The dried flowers of P. persica were purchased from Xian Chinese herb market (Shaanxi province, China) and authenticated by Professor Hocheol Kim. The flower was first extracted with 20 times (v/w) the amount of distilled water at 100 °C for 2 h under reflux and secondly extracted with 15 times (v/w) the amount of distilled water in the same manner. The extract was filtered, concentrated under reduced pressure, and lyophilized to yield a power (extraction yield 28.5%). A voucher specimen of the raw material was deposited in the Herbarium of Kyung Hee University, College of Korean Medicine.

2.2. High-Performance Liquid Chromatography (HPLC) Analysis

HPLC analysis was performed on an Agilent 1220 Infinity LC System (Agilent technologies, Santa Clara, CA, USA) for quantifying prunin, the marker compound of PPF extract [23]. A reverse-phase Agilent Eclipse XDB-C18 column (4.6 mm × 250 mm, 5 μm) was used and maintained at 40 °C. The mobile phase consisting of 0.1% phosphoric acid (A) and acetonitrile (B) was used at a flow rate of 0.5 mL/min. The gradient elution conditions for detecting prunin were 15–15% B (0–5 min), 15–20% B (5–15 min), 20–20% B (15–38 min), 20–15% (38–39 min), and 15–15% (39–40 min). The injection volume was 10 μL, and the detection was monitored at 288 nm.

2.3. Animals and Diets

Male C57BL/6 mice (3 weeks old) obtained from Orient Bio Inc. (Seongnam, Republic of Korea) were housed in standard laboratory conditions (23 ± 1 °C, 55% ± 5% humidity, and 12 h light/dark cycle). Male mice were chosen since they have a higher susceptibility to obesity than female mice [24]. After a week’s acclimation period, the mice were randomly divided into four groups with twelve mice in each group: normal diet (ND), HFD control, HFD + 0.2% PPF, and HFD + 0.6% PPF groups. The ND group received standard chow for 8 weeks, while the HFD control group received an HFD with 60% kcal fat (Research Diets Inc., New Brunswick, NJ, USA, Cat. No. D12492). The HFD + 0.2% PPF and HFD + 0.6% PPF groups received a HFD containing 0.2% and 0.6% PPF extract, which were equivalent to approximately 200 and 600 mg/kg/day, respectively. All mice were given free access to food and distilled water. Their food intake and body weight were measured twice a week. All mice were checked once daily for clinical signs during the experimental period. After 8 weeks, all mice were fasted for 12 h before sacrifice and blood samples were collected from the inferior vena cava under 2% isoflurane anesthesia. Liver, spleen, and abdominal adipose tissues (epididymal, perirenal, and mesenteric) were quickly removed and weighed. The blood samples were kept at room temperature for 30 min, and then centrifuged at 3000 rpm for 10 min at 4 °C to obtain the serum. The liver tissue was stored at −80 °C for further analysis. The animal experimental protocols were approved by the International Animal Care and Use Committee of Korea, Institute of Science and Technology for Eastern Medicine (Approval No. KISTEM-IACUC-2016-002).

2.4. Serum Biochemical Analysis

Serum levels of glucose, triglyceride, total cholesterol, alanine aminotransferase (ALT), and aspartate aminotransferase (AST) were analyzed using VetTest 8008 (IDEXX Lab Inc., Westbrook, ME, USA) according to the manufacturer’s instruction.

2.5. Real-Time Quantitative PCR Analysis

Total RNAs were isolated from the liver using QIAzol lysis reagent (Qiazen, Venlo, Netherlands, Cat no. 79306), and then reverse-transcribed into cDNA using the high capacity cDNA reverse transcription kit (Applied Biosystems, Waltham, MA, USA, Cat. No. 4368814) according to the manufacturer’s instruction. The mRNA expression was quantified by the StepOnePlus™ Real-Time PCR System (Applied Biosystems Inc., MA, USA) using the SYBR green PCR Master Mix (Applied Biosystems Inc., MA, USA, Cat. No. 4367659). The primer sequences were as follows: 5′-CTGACCTACTACTTCAAGGGCAGT-3′ and 5′-GGGAGTCTGTATGAATACCTCTGC-3′ for stearoyl-CoA desaturase (SCD)-1; 5′-GTAGTGGTACAGTGCTGCTGAAAG-3′ and 5′-CTCTTCCTGAAGTGAGGTCCAT-3′ for stearoyl-CoA desaturase (SCD)-2; 5′-GTACAGGCTGAAGGAGGACACT-3′ and 5′-TGAGATGTGGATACCACCAGAG-3′ for fatty acid synthase (FAS); 5′-ACAGTCCAGCCTTTGAGGATAG-3′ and 5′-GACACAGAAAGGCCAGTACACA-3′ for sterol regulatory element-binding protein (SREBP)-1c; 5′-CAGTGGGGAGAGAGGACAGA -3′ and 5′-AGTTCGGGAACAAGACGTTG-3′ for peroxisome proliferator-activated receptor (PPAR) α; 5′-CCAGGCTACAGTGGGACATT-3′ and 5′-GAACTTGCCCATGTCCTTGT-3′ for carnitine palmitoyltransferase (CPT)-1; and 5′-ACAATGAATACGGCTACAGCAACAG-3′ and 5′-GGTGGTCCAGGGTTTCTTACTCC-3′ for glyceraldehyde-3-phosphate dehydrogenase. The relative gene expression was calculated with the 2−△△Ct method.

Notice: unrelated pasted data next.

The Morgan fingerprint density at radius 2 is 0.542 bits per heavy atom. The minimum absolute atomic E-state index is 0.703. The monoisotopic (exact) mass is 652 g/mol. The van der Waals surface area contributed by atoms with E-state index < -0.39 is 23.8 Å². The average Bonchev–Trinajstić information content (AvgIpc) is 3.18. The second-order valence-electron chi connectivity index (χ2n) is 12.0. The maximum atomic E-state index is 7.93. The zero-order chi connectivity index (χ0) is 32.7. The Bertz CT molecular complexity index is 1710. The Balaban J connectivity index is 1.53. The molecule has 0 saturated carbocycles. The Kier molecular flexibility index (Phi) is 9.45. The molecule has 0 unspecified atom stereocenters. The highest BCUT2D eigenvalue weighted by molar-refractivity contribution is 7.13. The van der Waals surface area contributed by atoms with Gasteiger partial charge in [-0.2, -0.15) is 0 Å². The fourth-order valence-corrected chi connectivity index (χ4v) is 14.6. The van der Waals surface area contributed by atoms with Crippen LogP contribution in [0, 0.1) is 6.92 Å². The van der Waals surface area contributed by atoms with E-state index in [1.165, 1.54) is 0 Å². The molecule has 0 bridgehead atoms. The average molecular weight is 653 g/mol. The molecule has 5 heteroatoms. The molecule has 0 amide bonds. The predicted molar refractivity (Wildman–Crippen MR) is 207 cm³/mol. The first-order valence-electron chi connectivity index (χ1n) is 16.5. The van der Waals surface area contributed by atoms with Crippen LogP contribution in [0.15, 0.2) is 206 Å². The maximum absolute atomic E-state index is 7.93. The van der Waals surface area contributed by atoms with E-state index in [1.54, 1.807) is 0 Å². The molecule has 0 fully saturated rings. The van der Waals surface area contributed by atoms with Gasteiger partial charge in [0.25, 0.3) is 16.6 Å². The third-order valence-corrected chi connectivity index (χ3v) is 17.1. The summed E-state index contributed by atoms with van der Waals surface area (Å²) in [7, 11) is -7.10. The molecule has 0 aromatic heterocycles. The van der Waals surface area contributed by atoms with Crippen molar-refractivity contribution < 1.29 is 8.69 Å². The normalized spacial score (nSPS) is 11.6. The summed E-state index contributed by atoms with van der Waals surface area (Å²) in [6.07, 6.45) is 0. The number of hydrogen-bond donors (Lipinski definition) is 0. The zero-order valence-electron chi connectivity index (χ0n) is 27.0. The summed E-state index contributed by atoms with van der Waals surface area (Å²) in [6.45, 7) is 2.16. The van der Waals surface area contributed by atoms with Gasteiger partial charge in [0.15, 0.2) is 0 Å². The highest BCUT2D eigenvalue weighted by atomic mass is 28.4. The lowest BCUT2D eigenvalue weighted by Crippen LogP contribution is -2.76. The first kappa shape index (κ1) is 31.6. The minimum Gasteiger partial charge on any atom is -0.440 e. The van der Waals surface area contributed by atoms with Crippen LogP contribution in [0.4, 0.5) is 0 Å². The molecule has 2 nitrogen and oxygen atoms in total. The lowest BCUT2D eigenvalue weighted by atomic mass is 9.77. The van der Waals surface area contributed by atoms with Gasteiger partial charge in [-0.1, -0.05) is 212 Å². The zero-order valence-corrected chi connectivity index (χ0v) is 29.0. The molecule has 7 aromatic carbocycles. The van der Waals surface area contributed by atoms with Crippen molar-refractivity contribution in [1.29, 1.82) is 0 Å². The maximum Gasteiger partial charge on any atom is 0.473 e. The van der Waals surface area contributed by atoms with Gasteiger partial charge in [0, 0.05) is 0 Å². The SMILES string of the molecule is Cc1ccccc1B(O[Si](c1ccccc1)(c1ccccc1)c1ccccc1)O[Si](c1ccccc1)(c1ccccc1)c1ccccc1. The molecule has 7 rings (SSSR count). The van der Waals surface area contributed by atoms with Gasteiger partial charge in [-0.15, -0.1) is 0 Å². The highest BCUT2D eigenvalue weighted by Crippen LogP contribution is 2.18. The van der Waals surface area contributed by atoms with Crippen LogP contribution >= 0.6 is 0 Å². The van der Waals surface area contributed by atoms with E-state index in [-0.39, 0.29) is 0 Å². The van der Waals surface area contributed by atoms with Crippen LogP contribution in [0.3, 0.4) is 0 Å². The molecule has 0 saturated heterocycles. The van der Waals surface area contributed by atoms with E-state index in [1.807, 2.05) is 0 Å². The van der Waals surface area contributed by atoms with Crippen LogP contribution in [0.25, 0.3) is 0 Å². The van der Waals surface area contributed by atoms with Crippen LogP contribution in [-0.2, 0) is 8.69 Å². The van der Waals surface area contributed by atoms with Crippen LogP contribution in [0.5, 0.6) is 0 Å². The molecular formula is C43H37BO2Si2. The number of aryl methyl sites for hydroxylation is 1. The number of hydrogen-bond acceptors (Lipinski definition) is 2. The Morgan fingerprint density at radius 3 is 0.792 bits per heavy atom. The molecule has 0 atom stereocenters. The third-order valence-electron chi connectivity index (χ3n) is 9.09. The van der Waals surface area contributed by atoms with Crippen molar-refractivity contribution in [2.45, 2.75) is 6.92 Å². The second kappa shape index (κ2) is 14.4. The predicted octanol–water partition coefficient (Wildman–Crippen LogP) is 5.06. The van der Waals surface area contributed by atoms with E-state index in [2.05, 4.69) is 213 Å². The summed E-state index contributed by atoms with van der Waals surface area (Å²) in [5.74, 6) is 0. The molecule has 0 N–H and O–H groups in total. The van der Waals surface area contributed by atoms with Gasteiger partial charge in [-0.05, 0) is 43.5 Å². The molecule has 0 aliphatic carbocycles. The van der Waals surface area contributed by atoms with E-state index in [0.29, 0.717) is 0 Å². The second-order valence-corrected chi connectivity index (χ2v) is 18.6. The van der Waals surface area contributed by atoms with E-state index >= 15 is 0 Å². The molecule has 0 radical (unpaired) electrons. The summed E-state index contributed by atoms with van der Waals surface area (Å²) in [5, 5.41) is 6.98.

2.6. Statistical Analysis

All data are presented as mean ± standard deviation. The differences between more than two groups were compared by one-way analysis of variance (ANOVA) followed by Tukey’s multiple comparison test. The difference between the two groups was compared by independent t-test. Statistical analysis was performed using Prism 5 software (GraphPad Software, Inc., San Diego, CA, USA). A probability value of p < 0.05 was considered statistically significant.

3. Results

3.1. HPLC Analysis

The HPLC chromatogram of PPF extract is shown in Figure 1. Prunin was detected at a retention time of 32.5 min and quantified as 2.59 mg/g of dried extract.

3.2. Effects of P. persica Flower on Body Weight and Food Intake

The administration of an HFD for 8 weeks significantly increased the body weight and body weight gain compared to the ND group (both p < 0.001, Figure 2a–c). In contrast, mice fed an HFD containing 0.2% and 0.6% PPF extract had markedly decreased body weight and body weight gain at 8 weeks compared with those in the HFD control group (all p < 0.001, Figure 2b,c). There were no significant differences in food intake between the groups (Figure 2d). In addition, mice treated with PPF showed no abnormal clinical signs during the study period.